Wednesday, June 12, 2013

Wal-Mart Gets Rich Off Government Subsidies

By Manifesto Joe

Bashing welfare is a very easy thing to do, and with some reason. I just saw my hometown not long ago, and it looked like a scene from The Last Picture Show. Storefronts that used to thrive were boarded up. Half the town, probably more, is on government assistance of some sort. Agriculture is moribund because of Texas' drought, and there's no industry nearby to speak of. The tax base pretty much consists of the substandard school district, which is heavily subsidized by the federal government, and the local supermarket, which gets much of its money through the food stamp program. Welfare programs appear to have created a town full of dependents.

Couldn't these people work? That's the natural thing to ask. If the city fathers lure in an industry, they would likely have to do it through huge tax abatements, and that wouldn't add much to their tax base.

And then, one can always commute to one of the nearby towns and work at the Wal-Mart store.

Problem is, that probably wouldn't get you entirely off government assistance. Because the pay at Wal-Mart is so shitty -- an average hourly wage of $8.81, I've read -- Wal-Mart "associates" often have to stay on food stamps to be able to feed their families. The company doesn't offer benefits to many of its "associates," so that means the employees have to stay on government health programs like Medicaid and CHIP. Meanwhile, as we the taxpayers pick up the tab for all this, the company rakes in profits for some of the richest people on Earth.

It's an indirect government subsidy, but a subsidy nonetheless. You and I are paying for stuff that any "decent" corporation would offer employees enough money and benefits to afford. From what I've read, the annual subsidies are usually at least $900,000 per store, and they can run as high as $2 million. Here's a link to an article on the subject.

I briefly mentioned tax abatements earlier in this post. This is another way that corporate entities get subsidies, with these coming generally at the local level, in the realm of property taxes. It's the ordinary shmoes in American communities -- including some of the ones who take jobs with these cheap blackmailers -- who end up paying more in property taxes because of the abatements. And if the city and/or county fathers don't put out, they are essentially told, "We'll just take all these jobs someplace where they will."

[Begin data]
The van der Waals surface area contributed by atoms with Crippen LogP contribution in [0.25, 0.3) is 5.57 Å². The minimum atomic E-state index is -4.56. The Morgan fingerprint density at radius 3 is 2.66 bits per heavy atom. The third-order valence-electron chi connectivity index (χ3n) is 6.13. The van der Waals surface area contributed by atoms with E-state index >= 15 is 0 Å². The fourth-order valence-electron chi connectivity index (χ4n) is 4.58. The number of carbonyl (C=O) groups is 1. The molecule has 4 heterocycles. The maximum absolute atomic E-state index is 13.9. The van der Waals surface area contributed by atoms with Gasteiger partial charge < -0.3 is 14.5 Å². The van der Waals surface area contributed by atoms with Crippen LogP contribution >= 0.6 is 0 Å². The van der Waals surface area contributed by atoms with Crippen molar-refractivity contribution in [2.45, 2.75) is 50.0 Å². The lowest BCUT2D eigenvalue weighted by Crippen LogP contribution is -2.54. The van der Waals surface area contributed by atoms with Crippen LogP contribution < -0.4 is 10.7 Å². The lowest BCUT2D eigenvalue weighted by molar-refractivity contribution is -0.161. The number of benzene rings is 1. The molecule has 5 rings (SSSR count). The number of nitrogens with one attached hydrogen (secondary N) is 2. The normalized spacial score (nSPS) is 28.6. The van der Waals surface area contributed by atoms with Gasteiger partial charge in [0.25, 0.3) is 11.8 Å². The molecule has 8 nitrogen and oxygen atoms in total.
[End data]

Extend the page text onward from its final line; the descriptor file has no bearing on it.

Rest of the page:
Yet another problem all this creates is the disincentive to work. With wages so low, and with one often having to commute to a neighboring town to find a peon's job, why work? Why not just sit at home and collect entitlements, when "work" isn't likely to provide a path to a better life?

Yep, it's very easy to cuss people on welfare -- as long as they're the poor ones. It becomes more difficult when it's some of the richest people on the planet who happen to be sucking on the government tits. When poor people do it, it's evidence of moral degeneracy. When the rich do it, it's called "smart business."

Manifesto Joe Is An Underground Writer Living In Texas.

Monday, June 3, 2013

A Brief Detour Into Boxing

By Manifesto Joe

Here's one answer to an old debate in boxing circles: Muhammad Ali vs. Joe Louis. Here's the opinion of an old pro who had just fought the prime Ali:

"Louis wouldn't have a chance; he was too slow ... There's no way to train yourself for what he (Ali) does. The moves, the speed, the punches and the way he changes style every time you think you got him figured. The right hands Ali hit me with just had no business landing but they did. They came from nowhere. Many times he was in the wrong position but he hit me anyway. I've never seen anyone who could do that. The knockdown punch was so fast that I never saw it. He has lots of snap, and when the punches land they dizzy your head; they fuzz up your mind. He's smart. The trickiest fighter I've seen. He's had twenty-nine fights and acts like he's had a hundred. He could write the book on boxing, and anyone that fights him should be made to read it."

-- Zora Folley
Sports Illustrated, April 10, 1967

I just watched the YouTube archives on Ali vs. Ernie Terrell, of which sportswriter Tex Maule said: "It was a wonderful exhibition of boxing skill and a barbarous display of cruelty." Ali was clearly pissed because Terrell kept calling him "Clay." -- MJ